This discussion formed the prelude to the interdisciplinary masterclass given by Liebregts in collaboration with the Department of Comparative Literature, for Kent graduate students, entitled The Reception and Appropriation of the Past in Texts. In preparation, students were asked to read two articles about ‘Classics and reception studies’, and a series of poems from the 16th to 20th century by English authors such as Edmund Spenser, Edmund Waller, HD Margaret Atwood, D. M. Thomas, Seamus Heaney and Eavan Boland, who use ancient myths to broaden their poetry intertextually. This too led to a lively discussion about the importance of knowledge of the classical tradition, whether or not in translation, about what ‘reception’ is and can be, and how this kind of research can not only provide deeper insight into the disciplines of Classics and Modern Literature, but also how it can bring about a fruitful interaction between the various disciplines. His lectures and masterclass formed, according to Karla Pollmann, who had invited Liebregts as a recognized authority in the field of reception studies, a successful contribution to ‘an overall strategy, spear-headed by the Centre of Early Christianity and Its Reception to integrate Classics Firmly Within the disciplinary spectrum of the Humanities and beyond, and to Enhance the interdisciplinary side of the graduate learning experience at Kent’.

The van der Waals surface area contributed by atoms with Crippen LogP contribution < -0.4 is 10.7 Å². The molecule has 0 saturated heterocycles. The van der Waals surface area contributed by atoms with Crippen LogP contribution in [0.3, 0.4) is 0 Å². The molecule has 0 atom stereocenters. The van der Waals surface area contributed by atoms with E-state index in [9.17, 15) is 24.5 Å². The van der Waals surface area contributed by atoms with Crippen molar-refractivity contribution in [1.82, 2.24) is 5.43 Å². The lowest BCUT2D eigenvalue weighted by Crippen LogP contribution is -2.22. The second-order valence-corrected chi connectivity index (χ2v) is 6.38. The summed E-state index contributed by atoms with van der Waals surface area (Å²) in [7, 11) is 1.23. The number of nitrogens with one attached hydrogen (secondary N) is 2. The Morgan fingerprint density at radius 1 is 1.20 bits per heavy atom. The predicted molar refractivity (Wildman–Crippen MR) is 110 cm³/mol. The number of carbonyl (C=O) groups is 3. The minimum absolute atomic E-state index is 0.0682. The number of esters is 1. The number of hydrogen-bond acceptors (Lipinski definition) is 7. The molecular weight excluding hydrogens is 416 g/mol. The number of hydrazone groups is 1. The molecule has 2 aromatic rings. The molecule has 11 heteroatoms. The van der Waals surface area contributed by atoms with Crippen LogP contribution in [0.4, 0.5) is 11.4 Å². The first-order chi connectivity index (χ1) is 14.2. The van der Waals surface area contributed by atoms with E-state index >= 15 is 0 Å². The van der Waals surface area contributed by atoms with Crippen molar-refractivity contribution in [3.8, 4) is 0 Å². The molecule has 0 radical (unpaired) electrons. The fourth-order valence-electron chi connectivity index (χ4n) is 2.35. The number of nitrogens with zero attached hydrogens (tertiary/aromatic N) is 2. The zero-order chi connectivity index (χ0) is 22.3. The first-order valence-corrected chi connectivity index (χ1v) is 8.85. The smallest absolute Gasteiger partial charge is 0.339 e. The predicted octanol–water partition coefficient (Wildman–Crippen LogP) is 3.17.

Interesting, is perhaps, in this respect that two days after his lecture, Liebregts attended a revival of Sophocles’ Antigone directed by Ivo van Hove with Juliette Binoche in the title role at the Barbican in London and for which Anne Carson provided the translation. This international production that premiered in Luxembourg, will visit several cities, such as Antwerp, Paris, Edinburgh, New York and Amsterdam in April (sadly sold out). According Liebregts, Anne Carson has managed to create a beautifully actable translation without making concessions such as eliminating or drastically shortening the chorus sections. He was also impressed by the chosen form which he describes as a cross between a ‘modernized’ and ‘ritualizing’ show, with, in addition to a wonderful role for Binoche, a star role for Patrick O'Kane as Kreon. Time for a few days off to travel to Antwerp, Paris or Edinburgh?